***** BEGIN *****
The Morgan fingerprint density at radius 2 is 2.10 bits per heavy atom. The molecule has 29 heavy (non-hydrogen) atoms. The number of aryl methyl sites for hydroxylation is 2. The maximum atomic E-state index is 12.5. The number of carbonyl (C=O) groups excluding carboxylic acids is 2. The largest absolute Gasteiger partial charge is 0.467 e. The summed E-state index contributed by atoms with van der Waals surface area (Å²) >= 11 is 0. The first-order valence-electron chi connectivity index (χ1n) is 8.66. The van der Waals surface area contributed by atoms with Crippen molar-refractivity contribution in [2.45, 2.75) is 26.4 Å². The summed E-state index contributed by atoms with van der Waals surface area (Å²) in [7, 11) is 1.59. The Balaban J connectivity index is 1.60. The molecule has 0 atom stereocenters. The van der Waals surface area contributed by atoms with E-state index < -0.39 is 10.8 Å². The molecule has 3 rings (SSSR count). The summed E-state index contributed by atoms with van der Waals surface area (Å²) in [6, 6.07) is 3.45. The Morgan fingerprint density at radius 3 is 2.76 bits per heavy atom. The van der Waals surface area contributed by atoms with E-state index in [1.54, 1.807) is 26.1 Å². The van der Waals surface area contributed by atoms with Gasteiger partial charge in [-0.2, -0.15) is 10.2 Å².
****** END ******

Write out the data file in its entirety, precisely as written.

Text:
The Morgan fingerprint density at radius 2 is 2.10 bits per heavy atom. The molecule has 29 heavy (non-hydrogen) atoms. The number of aryl methyl sites for hydroxylation is 2. The maximum atomic E-state index is 12.5. The number of carbonyl (C=O) groups excluding carboxylic acids is 2. The largest absolute Gasteiger partial charge is 0.467 e. The summed E-state index contributed by atoms with van der Waals surface area (Å²) >= 11 is 0. The first-order valence-electron chi connectivity index (χ1n) is 8.66. The van der Waals surface area contributed by atoms with Crippen molar-refractivity contribution in [2.45, 2.75) is 26.4 Å². The summed E-state index contributed by atoms with van der Waals surface area (Å²) in [7, 11) is 1.59. The Balaban J connectivity index is 1.60. The molecule has 0 atom stereocenters. The van der Waals surface area contributed by atoms with E-state index < -0.39 is 10.8 Å². The molecule has 3 rings (SSSR count). The summed E-state index contributed by atoms with van der Waals surface area (Å²) in [6, 6.07) is 3.45. The Morgan fingerprint density at radius 3 is 2.76 bits per heavy atom. The van der Waals surface area contributed by atoms with E-state index in [1.54, 1.807) is 26.1 Å². The van der Waals surface area contributed by atoms with Gasteiger partial charge in [-0.2, -0.15) is 10.2 Å².